The soles of his boots thumped against the paved streets of the Forum. Birds squawked and flew away. Sunlight speared the ground and bounced up, and he had to blink rapidly to wet his stinging corneas. If he could make it another few blocks, he would reach the Aedes Divi Iuli. He could lose himself in the ruins, something the Hunters chasing him couldn’t do.

At least, he didn’t think so. He knew this land because he had once lived on it. They hadn’t.

Pop. Whiz.

Silencers. “Shit!” The curse flew from his mouth as a sharp sting lanced the back of his shoulder. Accompanying the sting was a warm rush of liquid. Finally, they’d nailed him. As many times as he’d been peppered with bullets in the past, he knew the feeling. Shit. Shit!

Win. Win!

“I will.” Perhaps he should have gone to the States. Bigger crowds, larger land mass. Easier to lose oneself. But he’d wanted to chat with the Unspoken Ones. See if he could convince them to change the terms of their bargain. Like, rather than bring them Cronus’s head, freeing them and most likely endangering the entire world, maybe they would be happy ruling over their own realm or something. If he could get them to agree, he could go to Cronus and present the option.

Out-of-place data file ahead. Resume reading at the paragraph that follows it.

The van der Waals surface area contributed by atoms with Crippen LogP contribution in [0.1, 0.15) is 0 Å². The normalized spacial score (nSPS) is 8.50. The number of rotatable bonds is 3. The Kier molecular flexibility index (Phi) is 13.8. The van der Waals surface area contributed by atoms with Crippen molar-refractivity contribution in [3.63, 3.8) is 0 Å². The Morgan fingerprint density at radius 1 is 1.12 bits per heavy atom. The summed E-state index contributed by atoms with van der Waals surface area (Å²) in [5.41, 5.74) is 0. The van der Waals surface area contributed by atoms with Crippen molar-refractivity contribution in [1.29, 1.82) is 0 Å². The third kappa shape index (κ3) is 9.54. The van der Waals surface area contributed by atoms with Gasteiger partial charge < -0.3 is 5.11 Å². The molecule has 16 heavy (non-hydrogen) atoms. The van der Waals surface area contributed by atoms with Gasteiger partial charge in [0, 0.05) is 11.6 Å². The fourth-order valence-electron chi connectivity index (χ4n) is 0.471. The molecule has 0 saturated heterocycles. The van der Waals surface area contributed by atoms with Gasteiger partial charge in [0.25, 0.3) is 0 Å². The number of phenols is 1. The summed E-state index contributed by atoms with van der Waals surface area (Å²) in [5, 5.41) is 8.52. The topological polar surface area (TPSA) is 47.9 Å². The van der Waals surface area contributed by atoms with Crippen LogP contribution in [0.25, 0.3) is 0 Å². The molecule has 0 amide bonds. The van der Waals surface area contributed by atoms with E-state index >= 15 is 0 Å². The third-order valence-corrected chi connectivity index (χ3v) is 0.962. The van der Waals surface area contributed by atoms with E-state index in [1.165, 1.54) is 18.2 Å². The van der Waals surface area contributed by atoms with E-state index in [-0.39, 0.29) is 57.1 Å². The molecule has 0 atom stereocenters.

Thankfully, he’d noticed his tail before he’d reached the temple and headed for the Roman Forum. The damage he could have caused had he unintentionally allowed his enemy to hear his plan was too vast to consider just then.


“Give me a minute.” What to do, what to do. He was wearing that fucking butterfly necklace, so Cronus wouldn’t know where he was or what was going down. Which meant Cronus wouldn’t be popping in and saving the day. And Strider couldn’t take the necklace off because Rhea could then pop in and ruin the day.

Pop. Whiz.

Another sharp sting, this one in his calf. He stumbled, but kept moving.


“I told you. I’m on it.” Looked like he’d have to use the Cloak of Invisibility, moment alone or not.